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Clin Case Rep. 2017 August; 5(8): 1416–1417.
Published online 2017 June 30. doi:  10.1002/ccr3.1055
PMCID: PMC5538083

Simple measures to prevent a massive upper gastrointestinal bleed

Key Clinical Message

Nasogastric (NG) tube is frequently used in clinical practice for a variety of indications; however, NG tubes are not without risks, and there are a multitude of gastrointestinal complications that are associated with their use. Simple precautions can help prevent these NG tube‐related injuries.

Keywords: Gastrointestinal bleed, nasogastric tube, salem sump tube

A 23‐year‐old man was admitted after a motor vehicle accident. He was found to have mesenteric dissection and underwent left hemicolectomy. A nasogastric (NG) tube was placed on continuous suction for postoperative ileus. The NG tube output was initially bilious, however, later transitioned to bright red blood.

What is the etiology of the upper gastrointestinal (GI) bleed in our patient?

Esophagogastroduodenoscopy revealed clean base ulcers in the esophagus (Fig. (Fig.1A)1A) and gastric cardia (Fig. (Fig.1B).1B). NG tube‐induced trauma resulted in a GI bleed in our patient.

Figure 1
Esophagogastroduodenoscopy showing (A) Ulcer in the distal esophagus. (B) Ulcer in the gastric cardia.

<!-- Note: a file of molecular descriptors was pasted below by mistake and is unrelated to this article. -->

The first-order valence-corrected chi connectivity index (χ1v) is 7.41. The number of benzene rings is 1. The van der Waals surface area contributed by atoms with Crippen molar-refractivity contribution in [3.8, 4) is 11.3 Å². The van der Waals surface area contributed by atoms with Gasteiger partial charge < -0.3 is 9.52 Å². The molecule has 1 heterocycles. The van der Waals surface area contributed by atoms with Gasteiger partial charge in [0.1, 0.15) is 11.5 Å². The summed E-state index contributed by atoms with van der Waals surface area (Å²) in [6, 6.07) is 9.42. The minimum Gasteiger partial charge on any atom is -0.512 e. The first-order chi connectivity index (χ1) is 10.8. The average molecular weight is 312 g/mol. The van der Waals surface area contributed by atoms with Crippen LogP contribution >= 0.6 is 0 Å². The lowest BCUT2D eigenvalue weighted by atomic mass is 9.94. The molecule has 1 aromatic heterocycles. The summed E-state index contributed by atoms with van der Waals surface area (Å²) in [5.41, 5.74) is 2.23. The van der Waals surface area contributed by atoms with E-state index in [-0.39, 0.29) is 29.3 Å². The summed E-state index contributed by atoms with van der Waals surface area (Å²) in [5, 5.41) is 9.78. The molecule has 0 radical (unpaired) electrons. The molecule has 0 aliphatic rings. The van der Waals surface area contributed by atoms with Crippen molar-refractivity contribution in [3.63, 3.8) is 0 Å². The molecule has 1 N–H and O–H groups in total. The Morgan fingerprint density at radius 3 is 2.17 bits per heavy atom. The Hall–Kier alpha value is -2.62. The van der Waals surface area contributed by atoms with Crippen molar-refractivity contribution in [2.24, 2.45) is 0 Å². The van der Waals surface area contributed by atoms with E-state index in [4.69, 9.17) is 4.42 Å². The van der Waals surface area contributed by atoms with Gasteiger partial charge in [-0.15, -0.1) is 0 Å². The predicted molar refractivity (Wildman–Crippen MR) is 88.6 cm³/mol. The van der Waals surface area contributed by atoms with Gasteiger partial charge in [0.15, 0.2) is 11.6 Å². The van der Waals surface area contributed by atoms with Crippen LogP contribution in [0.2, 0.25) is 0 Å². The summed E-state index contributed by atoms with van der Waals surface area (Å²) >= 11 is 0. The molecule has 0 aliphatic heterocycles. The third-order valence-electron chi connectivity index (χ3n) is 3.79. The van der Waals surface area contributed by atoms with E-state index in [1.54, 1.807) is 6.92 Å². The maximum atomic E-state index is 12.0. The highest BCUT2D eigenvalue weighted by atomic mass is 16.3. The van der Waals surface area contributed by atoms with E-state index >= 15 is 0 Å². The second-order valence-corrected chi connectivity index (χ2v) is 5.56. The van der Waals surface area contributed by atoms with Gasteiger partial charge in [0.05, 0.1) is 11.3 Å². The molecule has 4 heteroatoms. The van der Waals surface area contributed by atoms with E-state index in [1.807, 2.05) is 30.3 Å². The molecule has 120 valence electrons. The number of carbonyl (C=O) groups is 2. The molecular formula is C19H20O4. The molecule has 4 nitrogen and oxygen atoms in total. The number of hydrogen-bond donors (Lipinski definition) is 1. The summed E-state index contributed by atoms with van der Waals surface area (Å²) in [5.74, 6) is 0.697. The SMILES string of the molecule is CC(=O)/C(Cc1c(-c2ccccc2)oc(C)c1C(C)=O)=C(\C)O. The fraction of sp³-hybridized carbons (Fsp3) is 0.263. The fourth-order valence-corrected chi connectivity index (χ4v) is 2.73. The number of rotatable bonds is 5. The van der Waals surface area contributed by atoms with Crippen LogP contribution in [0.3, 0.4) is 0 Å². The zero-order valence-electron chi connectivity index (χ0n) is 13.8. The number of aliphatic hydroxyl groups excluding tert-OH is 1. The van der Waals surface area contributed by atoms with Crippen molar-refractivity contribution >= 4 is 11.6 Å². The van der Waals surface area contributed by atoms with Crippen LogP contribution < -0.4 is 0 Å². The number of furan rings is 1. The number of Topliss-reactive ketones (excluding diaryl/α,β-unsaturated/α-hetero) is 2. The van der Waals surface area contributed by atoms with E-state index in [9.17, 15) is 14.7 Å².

Nasogastric tubes are flexible single or double lumen tubes which are commonly used in clinical practice. Traumatic injury to the GI mucosa may occur during NG tube insertion and can result in GI bleed, especially in patients with coagulopathy. Prolonged use of NG tube can cause ulcer formation due to continuous irritation and pressure necrosis.

Short‐term use of flexible tubes, minimal manipulation, irrigation, and low intermittent suction decreases the risk of trauma 1. A double lumen Salem Sump tube is the preferred tube for gastric decompression. NG tube should be avoided in patients with esophageal varices especially after recent band ligation. Any change in the hemodynamic status of the patient or type of drainage from the NG tube requires immediate evaluation of the patient.

Authorship

RB: Endoscopist, manuscript editing and final approval. NV: Manuscript preparation. RACC: Endoscopist. IR: Image collection and editing. IS: Manuscript preparation.

Conflict of Interest

None declared.

Reference

1. Gharib A. M., Stern E. J., Sherbin V. L., and Rohrmann C. A.. 1996. Nasogastric and feeding tubes. The importance of proper placement. Postgrad. Med. 99:165–168. 174–176. [PubMed]

Articles from Clinical Case Reports are provided here courtesy of Wiley-Blackwell